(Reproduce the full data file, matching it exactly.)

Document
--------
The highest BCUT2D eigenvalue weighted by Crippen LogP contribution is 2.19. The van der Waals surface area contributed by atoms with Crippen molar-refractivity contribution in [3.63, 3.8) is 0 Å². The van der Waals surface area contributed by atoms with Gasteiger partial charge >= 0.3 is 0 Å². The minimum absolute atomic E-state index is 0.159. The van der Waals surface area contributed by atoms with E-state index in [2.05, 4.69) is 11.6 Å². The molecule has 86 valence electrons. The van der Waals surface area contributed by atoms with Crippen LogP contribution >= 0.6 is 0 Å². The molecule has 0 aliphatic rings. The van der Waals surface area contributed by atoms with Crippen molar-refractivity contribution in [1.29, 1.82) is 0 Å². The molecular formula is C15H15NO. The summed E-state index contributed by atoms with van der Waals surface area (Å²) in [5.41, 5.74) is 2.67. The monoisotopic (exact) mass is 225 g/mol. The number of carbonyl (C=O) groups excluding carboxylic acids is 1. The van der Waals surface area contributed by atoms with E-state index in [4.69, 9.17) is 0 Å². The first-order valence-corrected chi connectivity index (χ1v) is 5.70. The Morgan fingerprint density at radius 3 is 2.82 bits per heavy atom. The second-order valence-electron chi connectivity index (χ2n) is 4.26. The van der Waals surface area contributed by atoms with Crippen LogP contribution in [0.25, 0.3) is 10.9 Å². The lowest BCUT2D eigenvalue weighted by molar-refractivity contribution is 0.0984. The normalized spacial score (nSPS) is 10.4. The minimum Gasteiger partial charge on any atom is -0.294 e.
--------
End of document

The highest BCUT2D eigenvalue weighted by Crippen LogP contribution is 2.19. The van der Waals surface area contributed by atoms with Crippen molar-refractivity contribution in [3.63, 3.8) is 0 Å². The van der Waals surface area contributed by atoms with Gasteiger partial charge >= 0.3 is 0 Å². The minimum absolute atomic E-state index is 0.159. The van der Waals surface area contributed by atoms with E-state index in [2.05, 4.69) is 11.6 Å². The molecule has 86 valence electrons. The van der Waals surface area contributed by atoms with Crippen LogP contribution >= 0.6 is 0 Å². The molecule has 0 aliphatic rings. The van der Waals surface area contributed by atoms with Crippen molar-refractivity contribution in [1.29, 1.82) is 0 Å². The molecular formula is C15H15NO. The summed E-state index contributed by atoms with van der Waals surface area (Å²) in [5.41, 5.74) is 2.67. The monoisotopic (exact) mass is 225 g/mol. The number of carbonyl (C=O) groups excluding carboxylic acids is 1. The van der Waals surface area contributed by atoms with E-state index in [4.69, 9.17) is 0 Å². The first-order valence-corrected chi connectivity index (χ1v) is 5.70. The Morgan fingerprint density at radius 3 is 2.82 bits per heavy atom. The second-order valence-electron chi connectivity index (χ2n) is 4.26. The van der Waals surface area contributed by atoms with Crippen LogP contribution in [0.25, 0.3) is 10.9 Å². The lowest BCUT2D eigenvalue weighted by molar-refractivity contribution is 0.0984. The normalized spacial score (nSPS) is 10.4. The minimum Gasteiger partial charge on any atom is -0.294 e.